Browse By

The New and Improved CRISPR-Cas9?

Written by: Ashley Koca

Genetic engineering’s tool of the century may have been one-upped by UC-San Diego scientists’ newly engineered allelic drive. This new technique utilizes a second guide RNA (gRNA) to preferentially slice an unwanted allele as well as the usual insertion of the gene drive element. Researchers tested two versions of this new drive, a “copy-cutting” type and a “copy-grafting” technique as well. The future of GMOs is bound to change with allelic drive, allowing for safer, more accurately modified life forms more readily produced. 

The issue with the current efficiency of CRISPR, is that it works with rather substantially sized sequences while many beneficial traits such as pest-resistance and crop yield are dictated by small allelic edits too specific for CRISPR-Cas9. This new allelic drive possesses two versions, copy-cutting —which first uses a gRNA and Cas9 protein to slice one allele and promptly after employs a repairing mechanism/HDR to replace the sliced allele with a favored non-cleavable version—and also copy-grafting, a mechanism that replicates a small patch of the favored genome containing the desired trait near the gRNA site that is associated with close-range range sequences that are un-cleavable. 

Utilizing this new technique, researchers implemented the Notch gene (represented as N+ and N− to show loss and gain of function) in Drosophila melanogaster and observed the inheritance of both versions. Tagging N+ with Ds-Red, gRNA copied this element into the near-Notch yellow locus while the N-  NAX mutation remained natural. This experiment resulted in the DsRed-marked element showing super mendelian inheritance, the NAX16 allele proving to have higher inheritance, and, oddly, retrieving none of the N- alleles although it being possible. Interestingly, additional benefits to this new drive were found serendipitously. Lethal mosaicism was found to be an effect of the drive, eliminating all non-homologous end joining mutants; meaning, that this extraneous function guarantees the possibility of survival to edited organisms exclusively—eliminating mistakes. Ultimately the powers of shadow drive were recovered. Shadow drive allows lasting, maternally-passed Cas9-gRNA act as a backup for one generation if isolated from gRNA or Cas9 material.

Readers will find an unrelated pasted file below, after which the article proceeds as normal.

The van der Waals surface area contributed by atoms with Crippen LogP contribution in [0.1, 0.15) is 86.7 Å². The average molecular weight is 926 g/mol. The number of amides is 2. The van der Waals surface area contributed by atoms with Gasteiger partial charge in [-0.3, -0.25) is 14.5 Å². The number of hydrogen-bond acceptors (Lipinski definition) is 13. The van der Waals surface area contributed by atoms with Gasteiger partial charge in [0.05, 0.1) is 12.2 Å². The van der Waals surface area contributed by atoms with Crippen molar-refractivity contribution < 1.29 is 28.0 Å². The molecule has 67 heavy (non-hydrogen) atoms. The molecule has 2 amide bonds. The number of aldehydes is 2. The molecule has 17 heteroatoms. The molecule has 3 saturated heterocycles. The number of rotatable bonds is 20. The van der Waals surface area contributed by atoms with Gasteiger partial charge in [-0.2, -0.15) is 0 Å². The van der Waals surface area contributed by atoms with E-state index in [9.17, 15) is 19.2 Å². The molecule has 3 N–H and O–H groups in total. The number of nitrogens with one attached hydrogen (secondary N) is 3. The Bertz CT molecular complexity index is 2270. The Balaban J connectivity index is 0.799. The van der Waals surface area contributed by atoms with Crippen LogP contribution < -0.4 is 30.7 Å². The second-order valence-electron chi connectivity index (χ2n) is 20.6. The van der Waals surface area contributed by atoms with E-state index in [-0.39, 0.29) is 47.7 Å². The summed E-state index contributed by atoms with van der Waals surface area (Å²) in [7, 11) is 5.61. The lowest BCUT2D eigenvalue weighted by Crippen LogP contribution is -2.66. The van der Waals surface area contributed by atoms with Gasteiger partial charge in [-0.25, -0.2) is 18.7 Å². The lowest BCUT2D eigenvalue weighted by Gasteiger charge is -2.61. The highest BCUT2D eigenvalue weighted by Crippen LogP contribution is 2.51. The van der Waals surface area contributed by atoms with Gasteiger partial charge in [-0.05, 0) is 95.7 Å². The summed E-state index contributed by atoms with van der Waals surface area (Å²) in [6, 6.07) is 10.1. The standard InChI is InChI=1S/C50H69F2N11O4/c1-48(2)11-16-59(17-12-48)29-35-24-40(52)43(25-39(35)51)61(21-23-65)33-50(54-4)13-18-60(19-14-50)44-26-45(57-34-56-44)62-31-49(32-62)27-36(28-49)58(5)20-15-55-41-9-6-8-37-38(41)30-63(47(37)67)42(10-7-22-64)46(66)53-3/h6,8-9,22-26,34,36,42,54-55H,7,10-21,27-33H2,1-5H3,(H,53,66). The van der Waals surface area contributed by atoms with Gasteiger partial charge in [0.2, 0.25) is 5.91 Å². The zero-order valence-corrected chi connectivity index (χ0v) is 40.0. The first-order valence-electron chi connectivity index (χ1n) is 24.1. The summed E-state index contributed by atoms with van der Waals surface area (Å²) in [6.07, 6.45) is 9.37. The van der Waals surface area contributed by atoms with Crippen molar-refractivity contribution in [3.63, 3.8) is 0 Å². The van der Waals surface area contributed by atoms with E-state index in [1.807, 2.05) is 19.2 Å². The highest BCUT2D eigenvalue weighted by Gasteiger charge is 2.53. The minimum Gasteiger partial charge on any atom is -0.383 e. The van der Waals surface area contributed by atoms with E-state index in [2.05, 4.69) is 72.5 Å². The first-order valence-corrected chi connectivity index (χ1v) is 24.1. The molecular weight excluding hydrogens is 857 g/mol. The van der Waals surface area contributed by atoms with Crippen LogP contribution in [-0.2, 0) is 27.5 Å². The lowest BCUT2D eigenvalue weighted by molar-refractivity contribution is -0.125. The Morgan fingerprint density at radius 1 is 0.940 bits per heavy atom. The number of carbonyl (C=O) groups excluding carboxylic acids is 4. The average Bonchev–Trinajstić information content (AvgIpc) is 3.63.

Allelic drive could provide assistance in the inheritance of favorable alleles in the crop industry and go even further to coalesce several favorable traits after introducing allele-specific gRNA to target each trait within each cross. What’s more, allelic drive could revert alleles back to their wild type to reverse pesticide resistance. The applications of this newfound technology are vast and can most obviously assist in improving efforts to correct the pitfalls of the agricultural industry. With such a promising future, hopefully allelic drive will soon be found to better the conditions of much more. 

Guichard, A., Haque, T., Bobik, M., Xu, X. S., Klanseck, C., Kushwah, R. B., . . . Bier, E. (2019). Efficient allelic-drive in Drosophila. Nature Communications,10(1). doi:10.1038/s41467-019-09694-w

Leave a Reply

Your email address will not be published. Required fields are marked *